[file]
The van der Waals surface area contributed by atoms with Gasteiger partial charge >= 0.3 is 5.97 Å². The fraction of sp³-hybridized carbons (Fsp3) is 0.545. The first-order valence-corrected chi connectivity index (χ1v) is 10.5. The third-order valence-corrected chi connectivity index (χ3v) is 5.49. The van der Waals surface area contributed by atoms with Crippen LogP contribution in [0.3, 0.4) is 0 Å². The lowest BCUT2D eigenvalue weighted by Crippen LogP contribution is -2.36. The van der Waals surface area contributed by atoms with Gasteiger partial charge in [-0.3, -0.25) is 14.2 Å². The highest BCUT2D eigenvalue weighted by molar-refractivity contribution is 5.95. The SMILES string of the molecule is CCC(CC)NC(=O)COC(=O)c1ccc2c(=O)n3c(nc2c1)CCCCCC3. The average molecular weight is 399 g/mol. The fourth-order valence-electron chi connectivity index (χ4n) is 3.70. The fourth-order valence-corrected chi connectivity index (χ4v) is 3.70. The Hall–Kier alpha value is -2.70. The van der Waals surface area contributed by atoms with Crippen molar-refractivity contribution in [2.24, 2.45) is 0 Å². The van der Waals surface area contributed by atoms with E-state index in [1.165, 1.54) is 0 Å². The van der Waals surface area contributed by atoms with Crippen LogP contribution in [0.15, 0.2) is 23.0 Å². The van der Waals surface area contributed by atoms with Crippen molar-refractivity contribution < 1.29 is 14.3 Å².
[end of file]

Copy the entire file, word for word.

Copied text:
The van der Waals surface area contributed by atoms with Gasteiger partial charge >= 0.3 is 5.97 Å². The fraction of sp³-hybridized carbons (Fsp3) is 0.545. The first-order valence-corrected chi connectivity index (χ1v) is 10.5. The third-order valence-corrected chi connectivity index (χ3v) is 5.49. The van der Waals surface area contributed by atoms with Crippen LogP contribution in [0.3, 0.4) is 0 Å². The lowest BCUT2D eigenvalue weighted by Crippen LogP contribution is -2.36. The van der Waals surface area contributed by atoms with Gasteiger partial charge in [-0.3, -0.25) is 14.2 Å². The highest BCUT2D eigenvalue weighted by molar-refractivity contribution is 5.95. The SMILES string of the molecule is CCC(CC)NC(=O)COC(=O)c1ccc2c(=O)n3c(nc2c1)CCCCCC3. The average molecular weight is 399 g/mol. The fourth-order valence-electron chi connectivity index (χ4n) is 3.70. The fourth-order valence-corrected chi connectivity index (χ4v) is 3.70. The Hall–Kier alpha value is -2.70. The van der Waals surface area contributed by atoms with Crippen molar-refractivity contribution in [2.24, 2.45) is 0 Å². The van der Waals surface area contributed by atoms with E-state index in [1.165, 1.54) is 0 Å². The van der Waals surface area contributed by atoms with Crippen LogP contribution in [0.15, 0.2) is 23.0 Å². The van der Waals surface area contributed by atoms with Crippen molar-refractivity contribution < 1.29 is 14.3 Å².